A few years ago, big time professional sports had a problem with performance enhancing drugs. It seemed like all the big hitters were doing them in baseball. Some of the hard throwers were taking drugs too. It went on for far too long, but what if those drugs had been deadly? What if players had been dying on the field and other participants who weren't even on drugs were harmed in the process?
It's not an imaginary scenario. It is a grim reality in horseracing.
A few weeks ago, I convened a field hearing of the Energy and Commerce Health Subcommittee at Unionville High School in Chester County to investigate the use of performance enhancing drugs in professional horseracing and how it is affecting both horses and jockeys.
We invited jockeys, trainers, owners, and veterinarians to testify about the harm being done by the rampant use of drugs, including steroids and powerful painkillers. Each lamented the current state of the sport and called for clean races.
Our first witness was hall of fame jockey Gary Stevens, a three-time Kentucky Derby winner. He recalled times when he had to get off a horse because he thought that drugs had made it dangerous to ride.
Race day medications, steroids, and painkillers can form a deadly cocktail when the race starts. A horse that doesn't feel pain and runs too hard can hurt itself. A broken leg in the middle of the race can mean serious injury for the jockey. All too often this injury leads to permanent paralysis. For the horse, such an injury usually results in death. Sometimes a horse has to be put down on the track, in front of the crowd.
Unfortunately, it's not easy for a jockey to speak up and stop the horse from racing. Stevens related times when he would refuse to ride, only to see another jockey get roped into running the race at the last minute. Also, many jockeys are afraid of developing a poor reputation among owners and trainers.
One of the owners who testified was Gretchen Jackson, the owner of the famous Barbaro. She spoke personally about what it is like to watch a beloved horse go down on the track and her earnest belief that drugs are harming the sport.
Owner George Strawbridge testified about the poor reputation American horses are getting worldwide. In most countries, a centralized horseracing authority polices the sport and strict testing is in place. Foreign horse owners look at U.S. races and wonder whether the winning horse is of good stock, or just drugged well.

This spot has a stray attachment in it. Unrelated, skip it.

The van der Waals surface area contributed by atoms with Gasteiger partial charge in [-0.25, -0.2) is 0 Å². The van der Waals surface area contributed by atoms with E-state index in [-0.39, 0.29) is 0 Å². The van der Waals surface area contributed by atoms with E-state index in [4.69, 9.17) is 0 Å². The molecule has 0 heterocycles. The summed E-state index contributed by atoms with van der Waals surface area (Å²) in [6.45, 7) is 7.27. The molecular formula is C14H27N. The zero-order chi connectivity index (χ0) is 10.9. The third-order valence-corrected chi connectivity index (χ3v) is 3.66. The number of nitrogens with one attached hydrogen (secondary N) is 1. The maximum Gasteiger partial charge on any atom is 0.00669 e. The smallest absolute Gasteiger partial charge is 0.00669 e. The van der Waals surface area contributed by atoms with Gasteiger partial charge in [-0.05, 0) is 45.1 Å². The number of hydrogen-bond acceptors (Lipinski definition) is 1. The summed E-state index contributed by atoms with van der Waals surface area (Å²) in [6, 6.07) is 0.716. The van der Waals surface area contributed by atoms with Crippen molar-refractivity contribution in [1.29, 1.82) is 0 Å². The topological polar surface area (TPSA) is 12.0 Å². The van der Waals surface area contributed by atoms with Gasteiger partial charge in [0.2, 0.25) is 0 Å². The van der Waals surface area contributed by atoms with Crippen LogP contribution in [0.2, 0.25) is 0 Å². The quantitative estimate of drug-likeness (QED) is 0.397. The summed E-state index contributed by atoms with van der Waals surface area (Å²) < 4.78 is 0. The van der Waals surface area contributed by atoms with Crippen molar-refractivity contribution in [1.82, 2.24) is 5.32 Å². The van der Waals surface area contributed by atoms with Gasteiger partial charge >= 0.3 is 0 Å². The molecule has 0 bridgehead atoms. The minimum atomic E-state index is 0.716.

Years ago, veterinarians thought that wider use of drugs could actually make horseracing safer. Dr. Gregory Ferraro of the University of California-Davis Center for Equine Health was one of them. Appearing at the hearing via videoconference, Dr. Ferraro disavowed his previous stance and called for strict controls on drugs.
If horses are dying and jockeys are being maimed, then why isn't someone putting a stop to performance enhancing drugs in the sport? The simple answer is gambling revenue.
Horseracing doesn't have a strong central authority like the NFL or Major League Baseball. When those sports had a problem with drugs, they created new rules that applied equally to every team in every state. The 38 separate states that have horseracing have 38 sets of rules.
It probably wouldn't have been easy to clean up baseball if enforcement was done at the state level. If Massachusetts set tough rules and New York didn't, then the Red Sox could have been at a disadvantage to the Yankees. If Kentucky sets tough rules for horses, then shady owners could just take the horses to another state. Kentucky would lose a lot of tax revenue and the sport wouldn't really be cleaner.
Each of the witnesses at our hearing believes that the sport won't get cleaned up until the federal government takes a larger role. I'm a primary cosponsor of Rep. Ed Whitfield's (R-KY) Interstate Horseracing Improvement Act. This bill would start by banning race day medications.
Horseracing has promised to clean up its act before. If things don't change quickly, Congress should consider setting tougher rules to save horses and jockeys.